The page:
By Gertrude Chavez-Dreyfuss and Saikat Chatterjee
NEW YORK/LONDON, Nov 11 (Reuters) - The eurodollar futures market, which tracks short-term U.S. interest rate expectations over the next few years, is betting on a U.S. rate hike by September 2023, moving up by half a year its estimated start of the next tightening cycle.
Eurodollar futures have called a policy turn by the Federal Reserve before. Still, the Fed has made it abundantly clear that the U.S. economy needs to overcome tough employment and inflation hurdles before it can even think of raising interest rates.
News, however, of a successful late-stage vaccine from Pfizer Inc has fueled optimism that the world's largest economy will emerge from a pandemic-induced recession and spur inflation.
Eurodollar traders had priced on and off since late August that the Fed will lift borrowing rates in mid-2024. Other rate sentiment barometers such as fed funds futures do not suggest a shift toward tightening that soon.
The futures are a bet on the direction of the short-term London interbank offered rate (LIBOR), one of the most widely used interest rate benchmarks in global financial markets. Investors hedge interest rate risk in the eurodollar market.
On Wednesday, the September 2023 eurodollar futures contract showed an implied yield of 0.50%, suggesting traders are expecting the Fed to deliver a 25 basis-point hike by then.
The week before the election, September 2023 futures priced in an implied yield of 45 basis points.
Volume on the contract reached records on Nov. 4, the day after the U.S. elections, and Nov. 9, when Pfizer announced its vaccine test results. More than 200,000 contracts turned over on Nov. 4, compared to the last three months' average of around 60,000 contracts.
"If the vaccine plus the stimulus creates a reflationary impulse like the world has never seen - and that's a mighty big if - then the Fed will have no choice but to lift rates earlier than expected," said Stephen Innes, chief global markets strategist, at broker-dealer Axi.
The Fed in September said rates would remain near zero until the economy reaches maximum employment, inflation hits the Fed's 2% target, and stays moderately above 2% for some time.
It may be years though before the economy hits any of those metrics, let alone all three. Most policymakers see inflation reaching 2% only by 2023, with unemployment still above pre-crisis levels.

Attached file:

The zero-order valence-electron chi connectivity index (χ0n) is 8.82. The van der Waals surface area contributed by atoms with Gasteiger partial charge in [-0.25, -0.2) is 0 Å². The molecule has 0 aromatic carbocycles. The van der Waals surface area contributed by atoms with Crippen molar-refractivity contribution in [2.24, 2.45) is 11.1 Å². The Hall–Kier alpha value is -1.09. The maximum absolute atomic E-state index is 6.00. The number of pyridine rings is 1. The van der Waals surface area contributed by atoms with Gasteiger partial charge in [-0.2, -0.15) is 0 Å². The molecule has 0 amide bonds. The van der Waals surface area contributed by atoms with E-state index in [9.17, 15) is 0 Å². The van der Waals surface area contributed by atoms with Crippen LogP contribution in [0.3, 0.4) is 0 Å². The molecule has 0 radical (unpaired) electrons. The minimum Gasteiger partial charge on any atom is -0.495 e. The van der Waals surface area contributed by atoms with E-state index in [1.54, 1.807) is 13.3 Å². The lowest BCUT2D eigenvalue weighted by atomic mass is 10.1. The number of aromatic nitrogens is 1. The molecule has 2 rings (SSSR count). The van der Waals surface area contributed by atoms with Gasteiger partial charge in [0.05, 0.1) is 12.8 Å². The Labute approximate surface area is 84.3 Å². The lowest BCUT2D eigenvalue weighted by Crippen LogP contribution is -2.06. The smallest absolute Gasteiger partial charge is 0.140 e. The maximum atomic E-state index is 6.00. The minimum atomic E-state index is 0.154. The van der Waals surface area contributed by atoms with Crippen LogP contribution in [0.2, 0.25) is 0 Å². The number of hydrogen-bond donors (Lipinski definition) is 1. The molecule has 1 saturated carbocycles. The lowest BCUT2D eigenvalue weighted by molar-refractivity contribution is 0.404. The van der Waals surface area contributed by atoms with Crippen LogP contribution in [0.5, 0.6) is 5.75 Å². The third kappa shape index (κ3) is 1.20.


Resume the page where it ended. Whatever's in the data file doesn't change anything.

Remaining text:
While inflation expectations as measured by breakeven levels on 10-year Treasury Inflation-Protected Securities (TIPS) have been rising the last few weeks, the levels have yet to hit the Fed's 2% inflation benchmark.
Goldman Sachs, in a recent research note, said it expected the Fed to wait until 2025 before hiking rates.
"Even under our forecast of a strong growth rebound, labor market conditions will normalize only gradually and inflation looks set to remain below central bank targets," wrote Goldman.
Gennadiy Goldberg, senior rates strategist at TD Securities, said what the eurodollar futures market has been pricing in is "a bit premature as the Fed will want to overshoot on inflation and keep rates low even when the recovery is well underway."
Bets on a rate hike have become evident for as early as the summer of 2022, data showed.
The March, June, and September 2022 eurodollar futures contracts showed an implied yield of 32 to 35 basis points, suggesting small chance of Fed tightening in those periods.
In June 2018, the eurodollar market suggested that the Fed would cut interest rates at some point when the U.S. central bank was in a tightening mode. As the summer dragged on, the futures contracts predicted a bunch of rate cuts.
Fast forward to 2020, the Fed has cut fed funds rates to zero as the coronavirus pandemic caused economic devastation around the world.
(Reporting by Gertrude Chavez-Dreyfuss in New York and Saikat Chatterjee in London; Editing by Alden Bentley and Richard Chang)